NBER Publications by Andreas Moxnes

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Working Papers and Chapters

April 2015Production Networks, Geography and Firm Performance
with Andrew B. Bernard, Yukiko U. Saito: w21082
This paper examines the importance of buyer-supplier relationships, geography and the structure of the production network in firm performance. We develop a simple model where firms can outsource tasks and search for suppliers in different locations. Low search and outsourcing costs lead firms to search more and find better suppliers. This in turn drives down the firm's marginal production costs. We test the theory by exploiting the opening of a high-speed (Shinkansen) train line in Japan which lowered the cost of passenger travel but left shipping costs unchanged. Using an exhaustive dataset on firms' buyer-seller linkages, we find significant improvements in firm performance as well as creation of new buyer-seller links, consistent with the model.
May 2014Two-Sided Heterogeneity and Trade
with Andrew B. Bernard, Karen Helene Ulltveit-Moe: w20136
Empirical studies of firms within industries consistently report substantial heterogeneity in measures of performance such as size and productivity. This paper explores the consequences of joint heterogeneity on the supply side (sellers) and the demand side (buyers) in international trade using a novel transaction-level dataset from Norway. Domestic exporters as well as foreign importers are explicitly identified in each transaction to every destination. The buyer-seller linked data reveal a number of new stylized facts on the distributions of buyers per exporter and exporters per buyer, the matching among sellers and buyers and the variation of buyer dispersion across destinations. The paper develops a model of trade with heterogeneous importers as well as heterogeneous exporters where ma...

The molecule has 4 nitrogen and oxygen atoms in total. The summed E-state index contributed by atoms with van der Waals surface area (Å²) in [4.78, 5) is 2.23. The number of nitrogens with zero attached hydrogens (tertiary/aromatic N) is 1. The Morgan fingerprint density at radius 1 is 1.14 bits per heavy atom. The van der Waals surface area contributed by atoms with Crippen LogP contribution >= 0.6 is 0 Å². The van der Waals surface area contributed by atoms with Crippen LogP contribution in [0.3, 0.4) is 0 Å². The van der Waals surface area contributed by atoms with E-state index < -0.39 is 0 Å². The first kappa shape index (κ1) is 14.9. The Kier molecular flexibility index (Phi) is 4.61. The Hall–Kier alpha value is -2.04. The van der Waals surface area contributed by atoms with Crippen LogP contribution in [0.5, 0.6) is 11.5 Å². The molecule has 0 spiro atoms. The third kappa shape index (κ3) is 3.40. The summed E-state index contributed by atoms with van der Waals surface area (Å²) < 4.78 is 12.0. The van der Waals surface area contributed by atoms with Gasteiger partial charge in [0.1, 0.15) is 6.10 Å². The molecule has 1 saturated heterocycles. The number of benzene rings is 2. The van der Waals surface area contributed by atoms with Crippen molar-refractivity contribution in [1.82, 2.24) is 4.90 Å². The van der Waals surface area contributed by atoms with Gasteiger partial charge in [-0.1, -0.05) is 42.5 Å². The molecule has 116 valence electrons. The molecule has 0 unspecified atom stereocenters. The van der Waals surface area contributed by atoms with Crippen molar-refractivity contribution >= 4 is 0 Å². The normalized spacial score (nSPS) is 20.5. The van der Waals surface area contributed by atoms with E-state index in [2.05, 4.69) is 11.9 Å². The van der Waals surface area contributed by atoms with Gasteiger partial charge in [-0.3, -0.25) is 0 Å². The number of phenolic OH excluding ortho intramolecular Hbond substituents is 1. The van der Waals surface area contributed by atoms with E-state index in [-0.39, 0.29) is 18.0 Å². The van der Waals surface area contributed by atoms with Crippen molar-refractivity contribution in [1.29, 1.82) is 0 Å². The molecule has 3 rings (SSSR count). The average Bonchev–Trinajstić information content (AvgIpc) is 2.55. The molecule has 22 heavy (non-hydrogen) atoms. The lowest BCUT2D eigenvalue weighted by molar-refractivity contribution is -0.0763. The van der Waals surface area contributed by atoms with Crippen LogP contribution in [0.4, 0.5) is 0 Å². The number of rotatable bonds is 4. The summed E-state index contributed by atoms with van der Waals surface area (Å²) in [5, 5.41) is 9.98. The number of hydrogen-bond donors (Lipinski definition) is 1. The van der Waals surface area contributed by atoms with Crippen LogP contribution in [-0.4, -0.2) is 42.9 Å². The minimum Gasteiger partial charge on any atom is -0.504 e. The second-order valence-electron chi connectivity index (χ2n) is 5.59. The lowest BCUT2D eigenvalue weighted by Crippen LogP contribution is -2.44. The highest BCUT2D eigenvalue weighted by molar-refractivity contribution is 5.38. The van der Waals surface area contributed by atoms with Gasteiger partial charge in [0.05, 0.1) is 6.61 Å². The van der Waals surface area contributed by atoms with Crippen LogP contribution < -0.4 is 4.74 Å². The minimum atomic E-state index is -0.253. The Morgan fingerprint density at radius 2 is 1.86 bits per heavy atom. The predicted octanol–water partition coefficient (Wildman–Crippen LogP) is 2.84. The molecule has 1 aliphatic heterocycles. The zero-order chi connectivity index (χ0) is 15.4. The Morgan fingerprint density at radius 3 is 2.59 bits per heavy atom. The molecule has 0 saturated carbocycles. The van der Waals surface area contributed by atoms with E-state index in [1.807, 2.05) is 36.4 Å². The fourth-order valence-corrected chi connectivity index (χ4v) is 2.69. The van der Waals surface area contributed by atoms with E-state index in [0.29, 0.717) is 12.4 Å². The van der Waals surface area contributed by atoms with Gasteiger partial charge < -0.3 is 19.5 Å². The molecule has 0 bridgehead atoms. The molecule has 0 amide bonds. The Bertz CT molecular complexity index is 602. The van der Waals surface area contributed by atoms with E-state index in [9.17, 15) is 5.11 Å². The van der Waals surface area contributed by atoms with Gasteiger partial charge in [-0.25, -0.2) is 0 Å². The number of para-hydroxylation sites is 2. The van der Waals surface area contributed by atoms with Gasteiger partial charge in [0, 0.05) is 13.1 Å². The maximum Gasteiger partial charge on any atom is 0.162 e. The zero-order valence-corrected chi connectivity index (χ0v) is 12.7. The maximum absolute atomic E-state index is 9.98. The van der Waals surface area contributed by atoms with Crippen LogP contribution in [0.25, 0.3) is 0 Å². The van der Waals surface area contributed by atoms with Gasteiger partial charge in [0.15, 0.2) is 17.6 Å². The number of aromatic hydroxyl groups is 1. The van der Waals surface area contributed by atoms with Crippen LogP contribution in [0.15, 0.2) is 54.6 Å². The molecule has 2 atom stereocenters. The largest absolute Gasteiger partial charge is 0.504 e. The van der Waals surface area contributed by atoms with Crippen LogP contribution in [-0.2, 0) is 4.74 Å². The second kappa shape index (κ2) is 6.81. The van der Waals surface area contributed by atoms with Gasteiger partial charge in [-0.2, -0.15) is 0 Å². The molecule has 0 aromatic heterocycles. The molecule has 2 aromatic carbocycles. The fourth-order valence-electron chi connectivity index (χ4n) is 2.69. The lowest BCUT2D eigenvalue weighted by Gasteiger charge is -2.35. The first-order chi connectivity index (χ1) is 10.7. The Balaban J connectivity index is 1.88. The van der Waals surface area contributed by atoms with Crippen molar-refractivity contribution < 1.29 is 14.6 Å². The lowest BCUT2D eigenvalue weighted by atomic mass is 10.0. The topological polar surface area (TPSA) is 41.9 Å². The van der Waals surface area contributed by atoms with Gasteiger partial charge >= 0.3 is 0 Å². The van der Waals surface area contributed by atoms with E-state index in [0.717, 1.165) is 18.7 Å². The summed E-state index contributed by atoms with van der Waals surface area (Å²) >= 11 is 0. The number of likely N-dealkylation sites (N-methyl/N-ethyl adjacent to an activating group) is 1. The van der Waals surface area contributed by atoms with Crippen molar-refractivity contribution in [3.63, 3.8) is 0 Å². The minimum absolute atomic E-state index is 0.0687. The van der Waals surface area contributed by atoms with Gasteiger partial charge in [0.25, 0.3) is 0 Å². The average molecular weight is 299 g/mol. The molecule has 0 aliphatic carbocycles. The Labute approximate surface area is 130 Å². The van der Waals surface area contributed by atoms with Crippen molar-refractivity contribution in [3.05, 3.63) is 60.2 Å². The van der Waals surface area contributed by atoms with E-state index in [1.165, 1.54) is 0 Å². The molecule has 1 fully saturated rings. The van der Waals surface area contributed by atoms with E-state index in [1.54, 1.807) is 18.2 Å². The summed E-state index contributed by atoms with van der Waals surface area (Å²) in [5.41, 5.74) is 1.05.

July 2013The Tip of the Iceberg: A Quantitative Framework for Estimating Trade Costs
with Alfonso Irarrazabal, Luca David Opromolla: w19236
Casual empiricism suggests that additive trade costs, such as quotas, per-unit tariffs, and, in part, transportation costs, are prevalent. In spite of this, we have no broad and systematic evidence of the magnitude of these costs. We develop a new empirical framework for estimating additive trade costs from standard firm-level trade data. Our results suggest that additive barriers are on average 14 percent, expressed relative to the median price. The point estimates are strongly correlated with common proxies for trade costs. Using our micro estimates, we show that a reduction in additive trade costs produces much higher welfare gains and growth in trade flows than a similar reduction in multiplicative trade costs.

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